The US Supreme Court overturned this rule and now property owners can sue directly in Federal Court when a locality takes property without just compensation. This decision may bring an end to our local bureaucracy.
Humboldt Planning and Building Department, Director John Ford on bottom right
I've been grounded from driving since Mother's day due to a medical condition giving me an opportunity to review Eureka's public transit system. On average public transit in Eureka is as fast as walking.
Assembly Bill 286, dubbed the Temporary Cannabis Tax Reduction bill, would temporarily cut state excise taxes for legal marijuana retailers from 15 percent to 11 percent and also suspend cultivation taxes altogether through 2022. The proposed legislation, which is sponsored by state Treasurer Fiona Ma. “The whole aim of legalization is to compete with the illicit market and to get people to buy from the regulated establishments,” he said. “You can’t do that if the taxes are so high and onerous that people are driven out of that market.”
This is at odds with the taxing scheme in Humboldt were the black market is estimated to be 1,500% larger than the white market. Yesterday, the Court refused to dismiss the Measure S lawsuit attorney Eugene Denson and I filed. The lawsuit seeks to return the tax to a crop tax as approved by the voters. The suit challenges the constitutionality of an amendment our county supervisors made to impose the tax whether or not plants are grown.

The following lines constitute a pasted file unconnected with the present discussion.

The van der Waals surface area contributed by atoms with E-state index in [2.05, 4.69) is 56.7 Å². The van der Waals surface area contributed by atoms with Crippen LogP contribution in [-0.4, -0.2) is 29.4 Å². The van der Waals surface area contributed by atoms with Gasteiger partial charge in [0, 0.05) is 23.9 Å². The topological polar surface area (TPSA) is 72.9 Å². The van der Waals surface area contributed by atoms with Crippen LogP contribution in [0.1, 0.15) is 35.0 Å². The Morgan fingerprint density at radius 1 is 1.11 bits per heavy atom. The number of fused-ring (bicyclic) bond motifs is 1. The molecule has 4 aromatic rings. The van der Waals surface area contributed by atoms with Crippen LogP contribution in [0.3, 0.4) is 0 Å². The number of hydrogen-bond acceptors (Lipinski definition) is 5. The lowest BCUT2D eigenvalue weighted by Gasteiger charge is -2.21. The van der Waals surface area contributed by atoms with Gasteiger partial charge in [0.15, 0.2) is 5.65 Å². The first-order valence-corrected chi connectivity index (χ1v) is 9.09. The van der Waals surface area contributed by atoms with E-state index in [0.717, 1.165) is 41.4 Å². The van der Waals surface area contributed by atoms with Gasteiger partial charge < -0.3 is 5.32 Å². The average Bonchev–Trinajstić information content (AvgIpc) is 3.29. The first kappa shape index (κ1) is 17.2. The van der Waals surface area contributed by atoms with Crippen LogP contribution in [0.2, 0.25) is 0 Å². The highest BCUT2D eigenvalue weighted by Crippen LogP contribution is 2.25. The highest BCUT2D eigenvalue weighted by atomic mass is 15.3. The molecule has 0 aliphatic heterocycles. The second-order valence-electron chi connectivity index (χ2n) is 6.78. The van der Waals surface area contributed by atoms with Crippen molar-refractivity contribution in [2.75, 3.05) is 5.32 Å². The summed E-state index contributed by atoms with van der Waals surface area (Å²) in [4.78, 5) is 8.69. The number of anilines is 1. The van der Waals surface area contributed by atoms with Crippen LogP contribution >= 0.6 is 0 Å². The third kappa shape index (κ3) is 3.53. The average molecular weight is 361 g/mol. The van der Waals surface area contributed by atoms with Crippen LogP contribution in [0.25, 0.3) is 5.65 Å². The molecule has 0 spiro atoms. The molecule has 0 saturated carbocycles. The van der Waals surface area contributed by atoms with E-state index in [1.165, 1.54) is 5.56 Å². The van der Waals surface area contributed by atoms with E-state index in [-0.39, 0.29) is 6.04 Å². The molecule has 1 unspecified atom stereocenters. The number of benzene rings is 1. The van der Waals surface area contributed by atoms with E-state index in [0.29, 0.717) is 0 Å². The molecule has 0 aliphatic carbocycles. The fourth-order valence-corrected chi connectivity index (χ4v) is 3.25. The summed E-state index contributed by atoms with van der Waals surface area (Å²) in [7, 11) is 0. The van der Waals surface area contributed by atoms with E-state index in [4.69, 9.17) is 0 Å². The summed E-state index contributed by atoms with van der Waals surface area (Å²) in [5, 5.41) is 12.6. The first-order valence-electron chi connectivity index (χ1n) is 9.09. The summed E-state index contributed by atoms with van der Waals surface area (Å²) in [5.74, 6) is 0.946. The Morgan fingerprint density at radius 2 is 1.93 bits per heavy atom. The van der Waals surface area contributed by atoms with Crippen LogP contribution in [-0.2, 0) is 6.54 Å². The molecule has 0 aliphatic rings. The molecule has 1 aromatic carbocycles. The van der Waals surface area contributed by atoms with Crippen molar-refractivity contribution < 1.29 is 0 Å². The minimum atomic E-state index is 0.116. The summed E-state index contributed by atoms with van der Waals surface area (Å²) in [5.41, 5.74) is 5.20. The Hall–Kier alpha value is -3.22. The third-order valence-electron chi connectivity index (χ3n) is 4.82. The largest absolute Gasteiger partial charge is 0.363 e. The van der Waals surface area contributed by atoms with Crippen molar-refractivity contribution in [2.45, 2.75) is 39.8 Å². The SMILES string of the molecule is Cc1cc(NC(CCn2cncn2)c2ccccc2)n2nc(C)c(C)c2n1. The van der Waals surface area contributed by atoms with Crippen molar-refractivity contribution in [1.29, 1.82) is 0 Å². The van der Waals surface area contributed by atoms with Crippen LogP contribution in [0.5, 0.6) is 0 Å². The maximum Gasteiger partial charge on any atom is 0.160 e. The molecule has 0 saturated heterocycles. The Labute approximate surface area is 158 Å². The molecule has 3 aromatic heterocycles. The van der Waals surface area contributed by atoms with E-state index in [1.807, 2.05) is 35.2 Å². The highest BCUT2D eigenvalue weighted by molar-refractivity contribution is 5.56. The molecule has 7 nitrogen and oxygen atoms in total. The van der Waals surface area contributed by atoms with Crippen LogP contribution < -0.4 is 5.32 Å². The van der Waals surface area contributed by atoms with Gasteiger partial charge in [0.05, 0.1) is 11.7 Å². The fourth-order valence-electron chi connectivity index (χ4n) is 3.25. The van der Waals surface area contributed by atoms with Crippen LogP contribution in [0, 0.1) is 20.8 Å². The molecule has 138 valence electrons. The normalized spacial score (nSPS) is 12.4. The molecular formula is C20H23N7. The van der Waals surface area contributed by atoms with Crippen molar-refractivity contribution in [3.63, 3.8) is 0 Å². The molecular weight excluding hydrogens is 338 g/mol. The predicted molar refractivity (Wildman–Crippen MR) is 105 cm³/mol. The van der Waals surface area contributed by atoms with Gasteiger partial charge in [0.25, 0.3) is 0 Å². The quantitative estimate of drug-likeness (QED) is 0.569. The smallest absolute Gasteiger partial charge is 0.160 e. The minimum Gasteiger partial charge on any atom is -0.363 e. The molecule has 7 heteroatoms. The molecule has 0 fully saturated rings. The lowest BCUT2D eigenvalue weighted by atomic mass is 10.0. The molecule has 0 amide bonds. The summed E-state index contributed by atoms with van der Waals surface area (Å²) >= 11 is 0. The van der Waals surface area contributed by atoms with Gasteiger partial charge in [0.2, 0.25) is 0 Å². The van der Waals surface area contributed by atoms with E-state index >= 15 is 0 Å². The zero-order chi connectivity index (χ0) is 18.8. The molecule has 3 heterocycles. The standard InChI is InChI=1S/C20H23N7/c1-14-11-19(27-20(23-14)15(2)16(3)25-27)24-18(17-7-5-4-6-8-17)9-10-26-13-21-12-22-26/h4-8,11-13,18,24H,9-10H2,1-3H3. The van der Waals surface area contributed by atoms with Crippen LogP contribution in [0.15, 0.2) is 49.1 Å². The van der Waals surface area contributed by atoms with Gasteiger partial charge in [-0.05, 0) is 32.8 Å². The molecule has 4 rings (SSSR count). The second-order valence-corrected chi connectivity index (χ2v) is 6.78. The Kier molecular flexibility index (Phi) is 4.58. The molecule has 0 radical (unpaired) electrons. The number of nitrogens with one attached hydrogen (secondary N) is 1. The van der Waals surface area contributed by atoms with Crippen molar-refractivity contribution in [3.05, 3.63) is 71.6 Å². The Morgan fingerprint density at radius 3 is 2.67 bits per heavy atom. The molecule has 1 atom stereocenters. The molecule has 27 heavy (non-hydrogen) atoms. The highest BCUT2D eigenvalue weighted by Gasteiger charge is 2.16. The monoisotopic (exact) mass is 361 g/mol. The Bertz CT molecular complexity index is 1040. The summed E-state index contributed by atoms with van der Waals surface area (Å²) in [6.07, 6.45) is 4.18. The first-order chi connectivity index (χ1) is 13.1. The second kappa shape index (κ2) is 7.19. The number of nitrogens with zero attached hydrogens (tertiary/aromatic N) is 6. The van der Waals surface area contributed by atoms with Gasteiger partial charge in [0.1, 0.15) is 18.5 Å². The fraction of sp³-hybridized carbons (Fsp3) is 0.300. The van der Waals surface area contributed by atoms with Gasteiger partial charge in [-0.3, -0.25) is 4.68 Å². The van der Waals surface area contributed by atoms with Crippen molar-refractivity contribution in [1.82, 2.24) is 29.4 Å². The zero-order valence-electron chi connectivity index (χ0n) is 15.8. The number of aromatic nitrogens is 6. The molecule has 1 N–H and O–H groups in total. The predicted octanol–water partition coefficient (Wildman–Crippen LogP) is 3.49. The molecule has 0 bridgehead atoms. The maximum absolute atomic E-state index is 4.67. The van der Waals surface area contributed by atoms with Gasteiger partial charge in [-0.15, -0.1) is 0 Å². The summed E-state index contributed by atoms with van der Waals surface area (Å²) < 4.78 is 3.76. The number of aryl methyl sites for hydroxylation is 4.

January 29, 2019
Judge, Haywood S. Gilliam Jr. of the US District Court in Oakland, on Sunday granted a request by more than a dozen states to temporarily block the Trump administration from putting into effect new rules that would make it easier for employers to deny women health insurance coverage for contraceptives.
Saul Loeb/AFP/Getty Images
Farm Employee Overtime
In 2016, California became the first state in the U.S. to require employers to pay overtime for farm workers who work more than eight hours. The first phase of the new rules will begin in January, when agricultural employees will earn overtime after working 9 1/2 hours in a day or 55 hours in a week. Currently, California farm-workers can get overtime after working 60 hours in a week or 10 hours in a day. The change only applies to businesses that employ at least 26 people. The rules do not apply to smaller agricultural employers until 2022. Our office consults with agricultural employers on compliance matters and we represent employees on wage and labor claims. Aside from wage and hour claims, sexual harassment and discrimination are constant concerns on the farm.
Street Vendor Permits
A law going into effect in January will allow local governments to design permit programs for vendors and limits when they can be criminally prosecuted. It pertains to anyone selling food or other merchandise from a pushcart, stand or “non-motorized conveyance.” I anticipate the City of Eureka will embrace this new law and its economic benefits. I predict the County will ignore this law until the County is forced to follow it by a judge.